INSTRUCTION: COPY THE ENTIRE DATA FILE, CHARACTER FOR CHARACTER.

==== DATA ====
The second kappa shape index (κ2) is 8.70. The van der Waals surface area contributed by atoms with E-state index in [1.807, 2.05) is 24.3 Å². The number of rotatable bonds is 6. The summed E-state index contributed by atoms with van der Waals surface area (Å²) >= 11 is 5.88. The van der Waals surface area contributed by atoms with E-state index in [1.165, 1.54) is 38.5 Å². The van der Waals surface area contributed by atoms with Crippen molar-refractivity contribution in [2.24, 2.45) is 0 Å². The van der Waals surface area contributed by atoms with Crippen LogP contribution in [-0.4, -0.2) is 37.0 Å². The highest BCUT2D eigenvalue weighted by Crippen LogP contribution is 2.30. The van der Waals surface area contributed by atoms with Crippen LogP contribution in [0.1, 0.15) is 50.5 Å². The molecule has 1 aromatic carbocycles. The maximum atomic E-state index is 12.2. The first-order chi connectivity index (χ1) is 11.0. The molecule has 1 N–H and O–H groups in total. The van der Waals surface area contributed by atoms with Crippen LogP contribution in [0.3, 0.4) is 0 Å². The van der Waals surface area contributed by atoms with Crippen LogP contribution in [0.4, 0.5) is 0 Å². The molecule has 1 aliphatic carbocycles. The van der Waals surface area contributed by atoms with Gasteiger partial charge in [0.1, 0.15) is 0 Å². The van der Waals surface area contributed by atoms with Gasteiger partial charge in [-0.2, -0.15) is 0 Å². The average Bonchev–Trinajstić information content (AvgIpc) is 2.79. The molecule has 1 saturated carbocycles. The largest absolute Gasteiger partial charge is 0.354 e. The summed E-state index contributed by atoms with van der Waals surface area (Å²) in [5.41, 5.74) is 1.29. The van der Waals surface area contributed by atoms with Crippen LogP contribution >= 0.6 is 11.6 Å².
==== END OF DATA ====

The second kappa shape index (κ2) is 8.70. The van der Waals surface area contributed by atoms with E-state index in [1.807, 2.05) is 24.3 Å². The number of rotatable bonds is 6. The summed E-state index contributed by atoms with van der Waals surface area (Å²) >= 11 is 5.88. The van der Waals surface area contributed by atoms with E-state index in [1.165, 1.54) is 38.5 Å². The van der Waals surface area contributed by atoms with Crippen molar-refractivity contribution in [2.24, 2.45) is 0 Å². The van der Waals surface area contributed by atoms with Crippen LogP contribution in [-0.4, -0.2) is 37.0 Å². The highest BCUT2D eigenvalue weighted by Crippen LogP contribution is 2.30. The van der Waals surface area contributed by atoms with Crippen LogP contribution in [0.1, 0.15) is 50.5 Å². The molecule has 1 aromatic carbocycles. The maximum atomic E-state index is 12.2. The first-order chi connectivity index (χ1) is 11.0. The molecule has 1 N–H and O–H groups in total. The van der Waals surface area contributed by atoms with Crippen LogP contribution in [0.3, 0.4) is 0 Å². The van der Waals surface area contributed by atoms with Crippen LogP contribution in [0.4, 0.5) is 0 Å². The molecule has 1 aliphatic carbocycles. The van der Waals surface area contributed by atoms with Gasteiger partial charge in [0.1, 0.15) is 0 Å². The van der Waals surface area contributed by atoms with Gasteiger partial charge in [-0.2, -0.15) is 0 Å². The average Bonchev–Trinajstić information content (AvgIpc) is 2.79. The molecule has 1 saturated carbocycles. The largest absolute Gasteiger partial charge is 0.354 e. The summed E-state index contributed by atoms with van der Waals surface area (Å²) in [5.41, 5.74) is 1.29. The van der Waals surface area contributed by atoms with Crippen LogP contribution >= 0.6 is 11.6 Å².